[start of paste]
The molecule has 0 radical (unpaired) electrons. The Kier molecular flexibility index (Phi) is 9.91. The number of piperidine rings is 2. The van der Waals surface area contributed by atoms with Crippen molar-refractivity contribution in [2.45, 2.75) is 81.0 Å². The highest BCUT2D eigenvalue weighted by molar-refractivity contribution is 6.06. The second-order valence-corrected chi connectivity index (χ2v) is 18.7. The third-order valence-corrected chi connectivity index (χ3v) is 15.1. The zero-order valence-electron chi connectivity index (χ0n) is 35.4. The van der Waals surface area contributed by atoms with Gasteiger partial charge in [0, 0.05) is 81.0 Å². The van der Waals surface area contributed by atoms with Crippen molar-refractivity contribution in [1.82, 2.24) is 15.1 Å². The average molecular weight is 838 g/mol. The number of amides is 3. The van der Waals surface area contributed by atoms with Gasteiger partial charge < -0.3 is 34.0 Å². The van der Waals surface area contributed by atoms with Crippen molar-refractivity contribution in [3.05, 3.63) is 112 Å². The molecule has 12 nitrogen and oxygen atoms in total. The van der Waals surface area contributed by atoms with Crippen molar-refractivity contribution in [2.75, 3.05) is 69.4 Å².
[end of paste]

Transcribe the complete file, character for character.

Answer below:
The molecule has 0 radical (unpaired) electrons. The Kier molecular flexibility index (Phi) is 9.91. The number of piperidine rings is 2. The van der Waals surface area contributed by atoms with Crippen molar-refractivity contribution in [2.45, 2.75) is 81.0 Å². The highest BCUT2D eigenvalue weighted by molar-refractivity contribution is 6.06. The second-order valence-corrected chi connectivity index (χ2v) is 18.7. The third-order valence-corrected chi connectivity index (χ3v) is 15.1. The zero-order valence-electron chi connectivity index (χ0n) is 35.4. The van der Waals surface area contributed by atoms with Gasteiger partial charge in [0, 0.05) is 81.0 Å². The van der Waals surface area contributed by atoms with Crippen molar-refractivity contribution in [1.82, 2.24) is 15.1 Å². The average molecular weight is 838 g/mol. The number of amides is 3. The van der Waals surface area contributed by atoms with Gasteiger partial charge < -0.3 is 34.0 Å². The van der Waals surface area contributed by atoms with Crippen molar-refractivity contribution in [3.05, 3.63) is 112 Å². The molecule has 12 nitrogen and oxygen atoms in total. The van der Waals surface area contributed by atoms with Crippen molar-refractivity contribution in [2.75, 3.05) is 69.4 Å².